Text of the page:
Sunday, June 07, 2009

Archaeologists uncover worker structures in Persepolis

A joint Iranian-Italian archeological mission in Iran have found remains of the dwellings of some of the common people living in Persepolis. Persepolis was one of the five capitals of the Achaemenid Empire in ancient Persia. Its construction began in 520 BC under the Emperor Darius the Great. It was destroyed by fire during its occupation by the Macedonian forces of Alexander the Great two centuries later.

[Image - bas relief from the palace of Darius in Persepolis. Photo by Mary Harrsch]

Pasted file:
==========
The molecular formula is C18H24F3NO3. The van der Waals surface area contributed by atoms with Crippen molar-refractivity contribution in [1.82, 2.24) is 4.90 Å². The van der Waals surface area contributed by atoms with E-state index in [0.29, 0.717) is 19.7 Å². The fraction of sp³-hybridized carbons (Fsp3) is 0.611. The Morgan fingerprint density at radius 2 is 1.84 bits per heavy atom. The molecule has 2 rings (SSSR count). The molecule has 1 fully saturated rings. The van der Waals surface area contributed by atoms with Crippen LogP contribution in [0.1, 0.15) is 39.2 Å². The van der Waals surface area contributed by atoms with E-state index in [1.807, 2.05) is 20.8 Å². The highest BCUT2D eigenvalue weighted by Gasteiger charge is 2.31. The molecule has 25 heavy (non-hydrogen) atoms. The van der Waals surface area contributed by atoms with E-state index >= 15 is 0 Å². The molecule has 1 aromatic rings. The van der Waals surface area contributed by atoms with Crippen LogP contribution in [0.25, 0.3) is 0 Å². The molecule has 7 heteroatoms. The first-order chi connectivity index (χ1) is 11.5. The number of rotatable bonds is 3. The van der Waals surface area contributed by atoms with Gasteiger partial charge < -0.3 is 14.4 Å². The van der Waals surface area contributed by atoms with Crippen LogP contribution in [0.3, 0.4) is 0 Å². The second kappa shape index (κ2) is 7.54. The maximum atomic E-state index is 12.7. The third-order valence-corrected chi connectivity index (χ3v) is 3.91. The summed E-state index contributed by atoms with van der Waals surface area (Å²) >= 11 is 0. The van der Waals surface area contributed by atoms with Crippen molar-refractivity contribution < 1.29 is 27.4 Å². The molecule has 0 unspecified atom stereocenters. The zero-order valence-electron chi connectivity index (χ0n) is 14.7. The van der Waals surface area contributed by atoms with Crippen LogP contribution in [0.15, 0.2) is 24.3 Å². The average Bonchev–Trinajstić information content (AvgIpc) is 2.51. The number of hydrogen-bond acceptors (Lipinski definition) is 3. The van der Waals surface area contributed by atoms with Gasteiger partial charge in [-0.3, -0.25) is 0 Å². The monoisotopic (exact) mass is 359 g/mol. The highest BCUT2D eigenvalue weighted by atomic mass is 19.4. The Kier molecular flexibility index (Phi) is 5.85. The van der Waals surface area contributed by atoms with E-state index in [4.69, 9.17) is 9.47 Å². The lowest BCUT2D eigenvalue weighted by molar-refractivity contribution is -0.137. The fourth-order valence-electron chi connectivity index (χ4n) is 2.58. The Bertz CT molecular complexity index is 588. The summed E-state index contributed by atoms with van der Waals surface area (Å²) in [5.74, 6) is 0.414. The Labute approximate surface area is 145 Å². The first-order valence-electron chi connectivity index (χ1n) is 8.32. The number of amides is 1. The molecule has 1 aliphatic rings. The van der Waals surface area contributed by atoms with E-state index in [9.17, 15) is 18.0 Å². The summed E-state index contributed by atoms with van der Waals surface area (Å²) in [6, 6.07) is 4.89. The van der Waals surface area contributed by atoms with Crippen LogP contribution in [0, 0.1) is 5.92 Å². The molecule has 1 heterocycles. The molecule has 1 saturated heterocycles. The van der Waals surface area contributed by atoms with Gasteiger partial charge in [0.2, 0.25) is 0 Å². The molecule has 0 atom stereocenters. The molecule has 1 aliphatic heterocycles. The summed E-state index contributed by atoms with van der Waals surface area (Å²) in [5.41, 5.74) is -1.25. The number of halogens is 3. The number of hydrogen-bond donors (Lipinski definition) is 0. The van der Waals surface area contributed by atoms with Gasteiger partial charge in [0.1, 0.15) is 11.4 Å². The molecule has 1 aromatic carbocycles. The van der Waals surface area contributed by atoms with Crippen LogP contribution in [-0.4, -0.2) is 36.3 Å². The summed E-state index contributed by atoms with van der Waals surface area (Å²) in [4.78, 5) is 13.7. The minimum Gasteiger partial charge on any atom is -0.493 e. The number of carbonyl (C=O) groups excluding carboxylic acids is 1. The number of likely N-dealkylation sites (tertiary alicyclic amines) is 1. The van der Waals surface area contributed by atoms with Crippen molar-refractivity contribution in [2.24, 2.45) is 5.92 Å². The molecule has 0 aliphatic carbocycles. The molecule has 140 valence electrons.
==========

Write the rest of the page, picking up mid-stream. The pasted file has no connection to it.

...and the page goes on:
In an interview with the “Tehran Times”, translated by the magazine “Archeologia Viva” (Giunti Editore), the Italian director of the mission, Pierfrancesco Callieri, professor of Archeology and Iranian Art History at the University of Bologna, affirmed that the new findings at the Persepolis site have furnished initial information on the city and on the neighborhoods where the common people lived. During the course of the excavations of the flat area at the foot of the Great Achaemenid Terrace and about 1 km from here, the team led by Professor Callieri discovered the first traces of a residential area which could correspond to the city of Mattezish, mentioned in the Elamite tablets in Persepolis. During the Achaemenid period (6th- 4th century BC), all the people working for the Imperial Court lived here, from functionaries to workers. Professor Callieri said that in one of the two excavation sites, “we localized a noteworthy structure, probably the walls of one of the building complexes of the city” instead in the other sites the archeologists localized “an artisan area with an oven and various waste ditches, surely connected to the work activities of the area as we found various ceramic pieces but also fragments of animal bones”. -